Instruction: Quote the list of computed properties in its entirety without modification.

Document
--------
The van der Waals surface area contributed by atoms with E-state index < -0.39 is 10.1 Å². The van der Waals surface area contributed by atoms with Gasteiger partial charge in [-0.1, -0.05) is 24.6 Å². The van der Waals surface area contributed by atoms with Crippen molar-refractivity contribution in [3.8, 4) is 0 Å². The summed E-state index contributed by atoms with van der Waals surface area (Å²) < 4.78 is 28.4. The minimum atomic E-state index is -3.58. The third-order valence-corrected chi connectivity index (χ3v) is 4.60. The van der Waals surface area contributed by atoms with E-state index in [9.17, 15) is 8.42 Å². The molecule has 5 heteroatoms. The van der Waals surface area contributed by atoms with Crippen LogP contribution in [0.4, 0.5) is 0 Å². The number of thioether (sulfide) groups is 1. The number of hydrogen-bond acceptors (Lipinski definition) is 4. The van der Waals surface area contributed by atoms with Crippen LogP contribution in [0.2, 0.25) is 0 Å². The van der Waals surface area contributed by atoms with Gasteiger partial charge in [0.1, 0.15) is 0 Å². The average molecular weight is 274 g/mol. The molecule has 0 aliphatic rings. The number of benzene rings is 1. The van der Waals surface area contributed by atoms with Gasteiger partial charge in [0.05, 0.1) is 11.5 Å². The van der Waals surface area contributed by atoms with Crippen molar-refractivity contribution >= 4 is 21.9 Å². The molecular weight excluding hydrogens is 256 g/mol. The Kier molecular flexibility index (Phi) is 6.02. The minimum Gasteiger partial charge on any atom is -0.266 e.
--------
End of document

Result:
The van der Waals surface area contributed by atoms with E-state index < -0.39 is 10.1 Å². The van der Waals surface area contributed by atoms with Gasteiger partial charge in [-0.1, -0.05) is 24.6 Å². The van der Waals surface area contributed by atoms with Crippen molar-refractivity contribution in [3.8, 4) is 0 Å². The summed E-state index contributed by atoms with van der Waals surface area (Å²) < 4.78 is 28.4. The minimum atomic E-state index is -3.58. The third-order valence-corrected chi connectivity index (χ3v) is 4.60. The van der Waals surface area contributed by atoms with E-state index in [9.17, 15) is 8.42 Å². The molecule has 5 heteroatoms. The van der Waals surface area contributed by atoms with Crippen LogP contribution in [0.4, 0.5) is 0 Å². The number of thioether (sulfide) groups is 1. The number of hydrogen-bond acceptors (Lipinski definition) is 4. The van der Waals surface area contributed by atoms with Crippen LogP contribution in [0.2, 0.25) is 0 Å². The van der Waals surface area contributed by atoms with Gasteiger partial charge in [0.1, 0.15) is 0 Å². The average molecular weight is 274 g/mol. The molecule has 0 aliphatic rings. The number of benzene rings is 1. The van der Waals surface area contributed by atoms with Gasteiger partial charge in [0.05, 0.1) is 11.5 Å². The van der Waals surface area contributed by atoms with Crippen molar-refractivity contribution >= 4 is 21.9 Å². The molecular weight excluding hydrogens is 256 g/mol. The Kier molecular flexibility index (Phi) is 6.02. The minimum Gasteiger partial charge on any atom is -0.266 e.